The scientist’s investigation covers issues in Neuroglobin, Globin, Cytoglobin, Cell biology and Myoglobin. His Neuroglobin research incorporates themes from Anatomy, Respiratory chain, Respiratory protein and Function. Thomas Hankeln focuses mostly in the field of Globin, narrowing it down to matters related to Stereochemistry and, in some cases, Histidine and Hemeprotein.
Thomas Hankeln interconnects Oxygen transport, Vertebrate, Globin fold, Molecular biology and Messenger RNA in the investigation of issues within Cytoglobin. The concepts of his Cell biology study are interwoven with issues in Regulation of gene expression and Oxygen homeostasis. His studies deal with areas such as Zebrafish and Heme as well as Myoglobin.
Thomas Hankeln mostly deals with Neuroglobin, Globin, Genetics, Cytoglobin and Gene. His Neuroglobin study incorporates themes from Molecular biology, Heme, Respiratory protein and Cell biology. In his study, Retinal is strongly linked to Retina, which falls under the umbrella field of Cell biology.
His Globin study combines topics from a wide range of disciplines, such as Oxygen transport, Vertebrate, Myoglobin and Zebrafish. As part of the same scientific family, Thomas Hankeln usually focuses on Genetics, concentrating on Chironomus and intersecting with Polytene chromosome. His study on Cytoglobin also encompasses disciplines like
Thomas Hankeln focuses on Gene, Cell biology, Transcriptome, Genome and Evolutionary biology. His research on Gene concerns the broader Genetics. Thomas Hankeln has researched Transcriptome in several fields, including Carcinogenesis, Cell cycle, Respiratory protein and Molecular biology.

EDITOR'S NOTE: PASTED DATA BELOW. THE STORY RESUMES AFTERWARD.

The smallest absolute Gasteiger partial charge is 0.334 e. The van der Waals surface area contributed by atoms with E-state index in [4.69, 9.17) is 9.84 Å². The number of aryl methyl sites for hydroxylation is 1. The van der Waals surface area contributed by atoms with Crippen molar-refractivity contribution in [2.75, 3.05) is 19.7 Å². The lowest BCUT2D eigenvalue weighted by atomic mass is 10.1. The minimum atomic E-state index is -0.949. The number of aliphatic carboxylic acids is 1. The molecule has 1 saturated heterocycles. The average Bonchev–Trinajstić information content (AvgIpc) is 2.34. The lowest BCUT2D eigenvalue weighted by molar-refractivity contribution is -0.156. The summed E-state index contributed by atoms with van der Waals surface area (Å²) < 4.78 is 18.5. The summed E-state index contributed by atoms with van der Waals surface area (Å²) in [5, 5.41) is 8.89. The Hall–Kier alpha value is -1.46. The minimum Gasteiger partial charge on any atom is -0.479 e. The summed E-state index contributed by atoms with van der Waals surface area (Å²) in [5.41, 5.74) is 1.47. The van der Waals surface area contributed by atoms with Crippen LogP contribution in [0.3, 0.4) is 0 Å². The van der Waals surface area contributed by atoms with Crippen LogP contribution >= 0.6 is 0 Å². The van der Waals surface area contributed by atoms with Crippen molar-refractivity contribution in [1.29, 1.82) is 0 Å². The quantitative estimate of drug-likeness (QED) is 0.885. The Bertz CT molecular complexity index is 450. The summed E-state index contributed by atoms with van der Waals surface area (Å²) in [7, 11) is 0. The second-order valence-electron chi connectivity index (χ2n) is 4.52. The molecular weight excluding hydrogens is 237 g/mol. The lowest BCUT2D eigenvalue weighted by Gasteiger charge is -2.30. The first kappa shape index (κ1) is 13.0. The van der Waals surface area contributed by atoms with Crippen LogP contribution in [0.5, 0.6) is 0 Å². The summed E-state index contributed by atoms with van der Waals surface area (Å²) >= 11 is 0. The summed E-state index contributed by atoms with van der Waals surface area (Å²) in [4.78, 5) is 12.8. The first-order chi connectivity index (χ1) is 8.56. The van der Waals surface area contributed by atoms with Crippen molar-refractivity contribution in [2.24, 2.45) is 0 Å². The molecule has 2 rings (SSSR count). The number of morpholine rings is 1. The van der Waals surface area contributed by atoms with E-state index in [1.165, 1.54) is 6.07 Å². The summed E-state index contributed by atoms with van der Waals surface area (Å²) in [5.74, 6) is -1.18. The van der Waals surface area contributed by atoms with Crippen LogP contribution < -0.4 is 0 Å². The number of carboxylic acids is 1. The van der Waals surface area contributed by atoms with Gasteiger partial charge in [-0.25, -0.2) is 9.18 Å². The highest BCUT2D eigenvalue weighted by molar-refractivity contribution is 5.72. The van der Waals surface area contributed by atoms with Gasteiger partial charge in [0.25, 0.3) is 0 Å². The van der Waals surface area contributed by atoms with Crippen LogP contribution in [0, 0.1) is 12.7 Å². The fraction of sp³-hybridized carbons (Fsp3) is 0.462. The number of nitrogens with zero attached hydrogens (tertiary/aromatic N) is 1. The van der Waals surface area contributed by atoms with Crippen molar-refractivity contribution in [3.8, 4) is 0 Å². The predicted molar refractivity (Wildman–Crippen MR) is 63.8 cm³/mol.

The study incorporates disciplines such as Xenoturbella, Ambulacraria and Neuroglobin, Globin in addition to Evolutionary biology. He integrates many fields in his works, including Neuroglobin and Animal groups. Thomas Hankeln focuses mostly in the field of Gene knockdown, narrowing it down to topics relating to Programmed cell death and, in certain cases, Cytoglobin.
Thomas Hankeln mainly investigates Evolutionary biology, Monophyly, Zoology, Transcriptome and Neuroglobin. His study in Evolutionary biology is interdisciplinary in nature, drawing from both Ambulacraria, Xenoturbella, Xenacoelomorpha and Long branch attraction. His Monophyly research includes elements of Paraphyly and Platyzoa.
His studies in Transcriptome integrate themes in fields like Spalax, Liver function, Hippocampus and Cell biology. His Cell biology research is multidisciplinary, incorporating perspectives in Cerebellum, Respiratory protein, Cerebral cortex, Molecular biology and Messenger RNA. His Neuroglobin research includes themes of Oxidative phosphorylation, Spiral ganglion, Cochlea, Anatomy and Nervous system.
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A p16INK4a-insensitive CDK4 mutant targeted by cytolytic T lymphocytes in a human melanoma
T Wolfel;M Hauer;J Schneider;M Serrano.
A vertebrate globin expressed in the brain
Thorsten Burmester;Bettina Weich;Sigrid Reinhardt;Thomas Hankeln.
Cytoglobin: A Novel Globin Type Ubiquitously Expressed inVertebrate Tissues
Thorsten Burmester;Bettina Ebner;Bettina Weich;Thomas Hankeln.
Molecular Biology and Evolution (2002)
Biochemical Characterization and Ligand Binding Properties of Neuroglobin, a Novel Member of the Globin Family
Sylvia Dewilde;Laurent Kiger;Thorsten Burmester;Thomas Hankeln.
Journal of Biological Chemistry (2001)
How Does the Eye Breathe?: EVIDENCE FOR NEUROGLOBIN-MEDIATED OXYGEN SUPPLY IN THE MAMMALIAN RETINA *
Marc Schmidt;Andreas Giessl;Tilmann Laufs;Thomas Hankeln.
Journal of Biological Chemistry (2003)
Neuroglobin and cytoglobin. Fresh blood for the vertebrate globin family.
Alessandra Pesce;Martino Bolognesi;Alessio Bocedi;Paolo Ascenzi.
EMBO Reports (2002)
Human Brain Neuroglobin Structure Reveals a Distinct Mode of Controlling Oxygen Affinity
Alessandra Pesce;Sylvia Dewilde;Marco Nardini;Luc Moens.
Neuroglobin and cytoglobin in search of their role in the vertebrate globin family.
Thomas Hankeln;Bettina Ebner;Christine Fuchs;Frank Gerlach.
Journal of Inorganic Biochemistry (2005)
The Redox State of the Cell Regulates the Ligand Binding Affinity of Human Neuroglobin and Cytoglobin
Djemel Hamdane;Laurent Kiger;Sylvia Dewilde;Brian N. Green.
Journal of Biological Chemistry (2003)
What is the function of neuroglobin
Thorsten Burmester;Thomas Hankeln.
The Journal of Experimental Biology (2009)
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